Why Not Start a Micro-brand? By Tom Redfern from Broken Riders

Share

The latest of our guest bloggers is Tom Redfern, from mountain bike clothing brand Broken Riders, with an inspiring blog about setting up his business. Over to Tom...

 

"Back in 2013 when I started Broken Riders, the dream was to build an apparel brand for those mountain bikers who (like me), couldn’t do a ten-metre gap jump or manual all the way from the end of the trail to my front door. I felt inferior looking at photos of talented pro-riders and felt like there was no acknowledgement of the fact that most of us will never get anywhere near that skill level.

I guess Broken Riders was an attempt to connect those of us who love to ride, but fail regularly. I wanted to encourage people to get on a mountain bike and have fun, without the fear of failing (and falling) at the first hurdle. I wanted to build a brand that could serve as a community, a hub for those learning the intricacies of mountain biking. I’d found my niche.

I love being out in nature and I’ve always been a big fan of Patagonia clothing. So, once I’d read ‘Let My People Go Surfing’ by Patagonia founder Yvon Chouinard, there was only one way that Broken Riders could be run: with care for the planet and its people at its heart. Sourcing sustainable products isn’t always easy, but it's always worth the effort. I found a company to supply t-shirts, and a brilliant screen-printing cooperative, called Fingerprints, who used water-based inks rather than the chemical-heavy plastisol typically used. It’s vital that we look after our planet.

The Broken Riders range features organic cotton tees and hoodies (which are made in a factory that only uses wind and solar power for its energy), quick-drying bamboo tees and merino socks (perfect for a riding trip to Spain!), hats and a few other accessories. The range is constantly being refined and perfected. Anything that doesn’t sell gets dropped after one ‘run’; no matter how attached I may be to the design!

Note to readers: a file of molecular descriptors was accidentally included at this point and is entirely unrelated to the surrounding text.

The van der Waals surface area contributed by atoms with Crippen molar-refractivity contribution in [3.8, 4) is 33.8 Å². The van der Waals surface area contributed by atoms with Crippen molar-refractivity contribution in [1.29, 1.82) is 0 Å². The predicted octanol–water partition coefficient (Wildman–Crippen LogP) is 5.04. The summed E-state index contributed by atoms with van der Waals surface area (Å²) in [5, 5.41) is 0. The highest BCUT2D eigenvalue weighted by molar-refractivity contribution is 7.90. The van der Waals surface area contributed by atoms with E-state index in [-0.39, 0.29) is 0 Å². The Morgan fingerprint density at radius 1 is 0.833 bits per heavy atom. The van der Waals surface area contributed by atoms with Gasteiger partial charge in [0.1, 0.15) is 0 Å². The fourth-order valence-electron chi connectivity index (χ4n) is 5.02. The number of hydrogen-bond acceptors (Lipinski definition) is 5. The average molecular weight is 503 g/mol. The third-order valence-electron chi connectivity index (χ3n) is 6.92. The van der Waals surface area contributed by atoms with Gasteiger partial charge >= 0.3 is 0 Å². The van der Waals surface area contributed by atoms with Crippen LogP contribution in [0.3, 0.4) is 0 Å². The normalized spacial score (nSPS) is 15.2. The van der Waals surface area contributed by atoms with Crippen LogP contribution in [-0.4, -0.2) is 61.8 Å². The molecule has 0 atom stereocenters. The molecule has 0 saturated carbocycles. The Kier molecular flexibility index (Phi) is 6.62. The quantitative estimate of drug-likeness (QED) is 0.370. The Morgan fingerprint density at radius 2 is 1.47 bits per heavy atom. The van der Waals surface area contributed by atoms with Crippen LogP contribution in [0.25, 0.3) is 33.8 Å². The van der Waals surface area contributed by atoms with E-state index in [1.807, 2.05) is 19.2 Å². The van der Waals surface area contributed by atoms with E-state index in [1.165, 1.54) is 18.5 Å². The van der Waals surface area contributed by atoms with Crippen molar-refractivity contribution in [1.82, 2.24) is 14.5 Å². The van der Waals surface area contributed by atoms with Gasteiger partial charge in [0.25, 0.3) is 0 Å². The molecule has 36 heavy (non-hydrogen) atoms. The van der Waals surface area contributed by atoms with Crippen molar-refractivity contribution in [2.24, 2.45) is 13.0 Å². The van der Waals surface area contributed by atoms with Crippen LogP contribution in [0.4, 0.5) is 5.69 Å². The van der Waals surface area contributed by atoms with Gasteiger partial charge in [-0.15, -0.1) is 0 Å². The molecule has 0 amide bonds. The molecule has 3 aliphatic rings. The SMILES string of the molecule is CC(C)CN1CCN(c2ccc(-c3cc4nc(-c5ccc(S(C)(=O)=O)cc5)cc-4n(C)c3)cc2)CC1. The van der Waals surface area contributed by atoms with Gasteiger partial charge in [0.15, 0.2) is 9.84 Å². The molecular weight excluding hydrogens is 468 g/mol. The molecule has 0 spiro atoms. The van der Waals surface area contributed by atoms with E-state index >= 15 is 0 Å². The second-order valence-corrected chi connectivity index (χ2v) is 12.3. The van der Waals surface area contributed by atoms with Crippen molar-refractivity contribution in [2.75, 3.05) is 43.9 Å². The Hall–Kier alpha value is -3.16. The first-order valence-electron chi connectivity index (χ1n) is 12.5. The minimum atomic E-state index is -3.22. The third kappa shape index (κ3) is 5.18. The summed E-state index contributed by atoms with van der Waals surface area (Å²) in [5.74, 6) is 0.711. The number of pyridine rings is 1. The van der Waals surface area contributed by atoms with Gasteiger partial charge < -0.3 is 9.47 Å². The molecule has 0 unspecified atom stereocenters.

Because it began as a hobby - a gateway to something bigger - having a ready supply of cash was always going to be challenging for the Broken Riders brand. It also limits the rate at which your brand can grow. So many great brands have struggled because they’ve grown too quickly. It’s so easy to think that you’ve got a winning product, order a large amount and then have to sell them at cost after a year, because anyone who wanted to buy one has already done so.

With growth come greater demands on your time. As I have a wife, children, another job and I like to ride my bike, the demands on my time can be enormous. There’s mostly only me handling everything (although my amazing wife does the bookkeeping and sews the red tags on the tees and hoodies), and I’m often up until midnight packing t-shirts into recycled paper envelopes, then taking them to the Post Office in my lunch hour the next day.

But one of the most wonderful things about running your own brand is that you get to make the decisions. I’m a creative director in my day job, and even though I have thirty years’ experience in design, I still have to answer to a client and meet their expectations. Broken Riders is an amazing creative outlet for me and there’s no finer feeling than when you see someone wearing something you’ve created, or when someone emails you to tell you how much they love your brand and what you’re doing. I still get a massive buzz when the sales bell notification pings on my Shopify app to let me know someone out there likes what I’m doing enough to part with their money and to join the Broken Riders community.

Without the budget for major advertising campaigns, social media has been crucial for the growth of Broken Riders. Without social media, very few people would’ve heard of the brand. But it is demanding being on social media. I’m constantly searching for the right content. You can’t just share anything to do with mountain biking, it has to be ‘curated’, so that it connects with your audience. And every post has to have the Broken Riders ‘voice’ attached to it with a little piece of copy.

I hope I’ve been able to share some insight into what it’s like to run your own micro-brand. It is demanding, but definitely satisfying and I’m not thinking of stopping any time soon. I still have the dream of this being my full-time occupation and maybe one day having a store here in Brighton and a bigger range of well-designed, eco-friendly, Broken Riders mountain biking clothing.

So, what are you waiting for? Follow your dream and start your own micro-brand!"
 

Newsletter

Sign up for occasional news and special offers.